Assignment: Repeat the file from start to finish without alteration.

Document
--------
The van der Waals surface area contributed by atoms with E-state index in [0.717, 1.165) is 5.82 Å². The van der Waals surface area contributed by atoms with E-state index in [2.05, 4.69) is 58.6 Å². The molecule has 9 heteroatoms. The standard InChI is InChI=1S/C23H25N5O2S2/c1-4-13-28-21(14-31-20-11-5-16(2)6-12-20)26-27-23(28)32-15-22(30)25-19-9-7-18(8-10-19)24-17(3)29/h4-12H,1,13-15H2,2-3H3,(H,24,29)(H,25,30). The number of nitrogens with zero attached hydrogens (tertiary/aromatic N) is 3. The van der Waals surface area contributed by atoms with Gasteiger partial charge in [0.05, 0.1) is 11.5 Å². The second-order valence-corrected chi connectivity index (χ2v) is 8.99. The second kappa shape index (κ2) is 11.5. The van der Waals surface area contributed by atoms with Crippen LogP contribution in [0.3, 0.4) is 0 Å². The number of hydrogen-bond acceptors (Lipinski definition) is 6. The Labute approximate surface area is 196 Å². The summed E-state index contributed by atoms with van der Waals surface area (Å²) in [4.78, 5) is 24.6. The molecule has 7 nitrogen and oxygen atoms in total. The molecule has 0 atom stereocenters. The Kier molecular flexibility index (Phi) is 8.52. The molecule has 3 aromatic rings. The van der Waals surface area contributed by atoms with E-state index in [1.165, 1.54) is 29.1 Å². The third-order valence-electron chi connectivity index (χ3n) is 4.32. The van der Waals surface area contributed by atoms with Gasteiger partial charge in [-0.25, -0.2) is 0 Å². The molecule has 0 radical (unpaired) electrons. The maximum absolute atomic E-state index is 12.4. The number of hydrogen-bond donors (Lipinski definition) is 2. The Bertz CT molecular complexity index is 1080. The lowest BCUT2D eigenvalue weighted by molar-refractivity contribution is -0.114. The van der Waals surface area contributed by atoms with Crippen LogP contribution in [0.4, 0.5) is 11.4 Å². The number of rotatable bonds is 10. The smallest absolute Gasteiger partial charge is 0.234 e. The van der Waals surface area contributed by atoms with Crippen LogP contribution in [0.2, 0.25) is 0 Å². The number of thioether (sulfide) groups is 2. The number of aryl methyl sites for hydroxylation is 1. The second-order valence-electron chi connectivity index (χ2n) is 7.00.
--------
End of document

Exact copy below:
The van der Waals surface area contributed by atoms with E-state index in [0.717, 1.165) is 5.82 Å². The van der Waals surface area contributed by atoms with E-state index in [2.05, 4.69) is 58.6 Å². The molecule has 9 heteroatoms. The standard InChI is InChI=1S/C23H25N5O2S2/c1-4-13-28-21(14-31-20-11-5-16(2)6-12-20)26-27-23(28)32-15-22(30)25-19-9-7-18(8-10-19)24-17(3)29/h4-12H,1,13-15H2,2-3H3,(H,24,29)(H,25,30). The number of nitrogens with zero attached hydrogens (tertiary/aromatic N) is 3. The van der Waals surface area contributed by atoms with Gasteiger partial charge in [0.05, 0.1) is 11.5 Å². The second-order valence-corrected chi connectivity index (χ2v) is 8.99. The second kappa shape index (κ2) is 11.5. The van der Waals surface area contributed by atoms with Crippen LogP contribution in [0.3, 0.4) is 0 Å². The number of hydrogen-bond acceptors (Lipinski definition) is 6. The Labute approximate surface area is 196 Å². The summed E-state index contributed by atoms with van der Waals surface area (Å²) in [4.78, 5) is 24.6. The molecule has 7 nitrogen and oxygen atoms in total. The molecule has 0 atom stereocenters. The Kier molecular flexibility index (Phi) is 8.52. The molecule has 3 aromatic rings. The van der Waals surface area contributed by atoms with E-state index in [1.165, 1.54) is 29.1 Å². The third-order valence-electron chi connectivity index (χ3n) is 4.32. The van der Waals surface area contributed by atoms with Gasteiger partial charge in [-0.25, -0.2) is 0 Å². The molecule has 0 radical (unpaired) electrons. The maximum absolute atomic E-state index is 12.4. The number of hydrogen-bond donors (Lipinski definition) is 2. The Bertz CT molecular complexity index is 1080. The lowest BCUT2D eigenvalue weighted by molar-refractivity contribution is -0.114. The van der Waals surface area contributed by atoms with Crippen LogP contribution in [0.4, 0.5) is 11.4 Å². The number of rotatable bonds is 10. The smallest absolute Gasteiger partial charge is 0.234 e. The van der Waals surface area contributed by atoms with Crippen LogP contribution in [0.2, 0.25) is 0 Å². The number of thioether (sulfide) groups is 2. The number of aryl methyl sites for hydroxylation is 1. The second-order valence-electron chi connectivity index (χ2n) is 7.00.